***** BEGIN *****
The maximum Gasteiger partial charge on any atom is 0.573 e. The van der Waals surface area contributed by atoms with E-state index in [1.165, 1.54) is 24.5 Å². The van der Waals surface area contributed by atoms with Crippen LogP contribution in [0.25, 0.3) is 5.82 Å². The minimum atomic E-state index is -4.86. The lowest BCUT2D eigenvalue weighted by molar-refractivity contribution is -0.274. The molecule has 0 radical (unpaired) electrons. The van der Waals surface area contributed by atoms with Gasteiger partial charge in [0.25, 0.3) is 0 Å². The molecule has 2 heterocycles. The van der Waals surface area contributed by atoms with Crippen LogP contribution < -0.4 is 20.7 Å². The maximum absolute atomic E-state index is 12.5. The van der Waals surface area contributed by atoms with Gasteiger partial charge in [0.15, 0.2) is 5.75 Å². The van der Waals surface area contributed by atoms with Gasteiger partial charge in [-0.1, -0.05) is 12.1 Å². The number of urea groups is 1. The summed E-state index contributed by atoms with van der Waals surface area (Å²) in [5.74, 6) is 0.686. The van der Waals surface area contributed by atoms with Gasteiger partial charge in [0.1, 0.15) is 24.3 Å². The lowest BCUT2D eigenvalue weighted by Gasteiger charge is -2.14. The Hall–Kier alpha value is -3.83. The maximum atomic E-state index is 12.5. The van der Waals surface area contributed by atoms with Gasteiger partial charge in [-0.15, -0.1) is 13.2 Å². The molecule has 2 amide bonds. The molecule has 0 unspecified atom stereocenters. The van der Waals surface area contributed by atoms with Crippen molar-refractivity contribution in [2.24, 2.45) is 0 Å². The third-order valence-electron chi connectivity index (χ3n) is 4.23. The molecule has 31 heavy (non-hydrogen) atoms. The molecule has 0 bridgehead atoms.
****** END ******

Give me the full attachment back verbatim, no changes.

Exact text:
The maximum Gasteiger partial charge on any atom is 0.573 e. The van der Waals surface area contributed by atoms with E-state index in [1.165, 1.54) is 24.5 Å². The van der Waals surface area contributed by atoms with Crippen LogP contribution in [0.25, 0.3) is 5.82 Å². The minimum atomic E-state index is -4.86. The lowest BCUT2D eigenvalue weighted by molar-refractivity contribution is -0.274. The molecule has 0 radical (unpaired) electrons. The van der Waals surface area contributed by atoms with Gasteiger partial charge in [0.25, 0.3) is 0 Å². The molecule has 2 heterocycles. The van der Waals surface area contributed by atoms with Crippen LogP contribution < -0.4 is 20.7 Å². The maximum absolute atomic E-state index is 12.5. The van der Waals surface area contributed by atoms with Gasteiger partial charge in [0.15, 0.2) is 5.75 Å². The van der Waals surface area contributed by atoms with Gasteiger partial charge in [-0.1, -0.05) is 12.1 Å². The number of urea groups is 1. The summed E-state index contributed by atoms with van der Waals surface area (Å²) in [5.74, 6) is 0.686. The van der Waals surface area contributed by atoms with Gasteiger partial charge in [0.1, 0.15) is 24.3 Å². The lowest BCUT2D eigenvalue weighted by Gasteiger charge is -2.14. The Hall–Kier alpha value is -3.83. The maximum atomic E-state index is 12.5. The van der Waals surface area contributed by atoms with Gasteiger partial charge in [-0.15, -0.1) is 13.2 Å². The molecule has 2 amide bonds. The molecule has 0 unspecified atom stereocenters. The van der Waals surface area contributed by atoms with Crippen molar-refractivity contribution in [2.24, 2.45) is 0 Å². The third-order valence-electron chi connectivity index (χ3n) is 4.23. The molecule has 31 heavy (non-hydrogen) atoms. The molecule has 0 bridgehead atoms.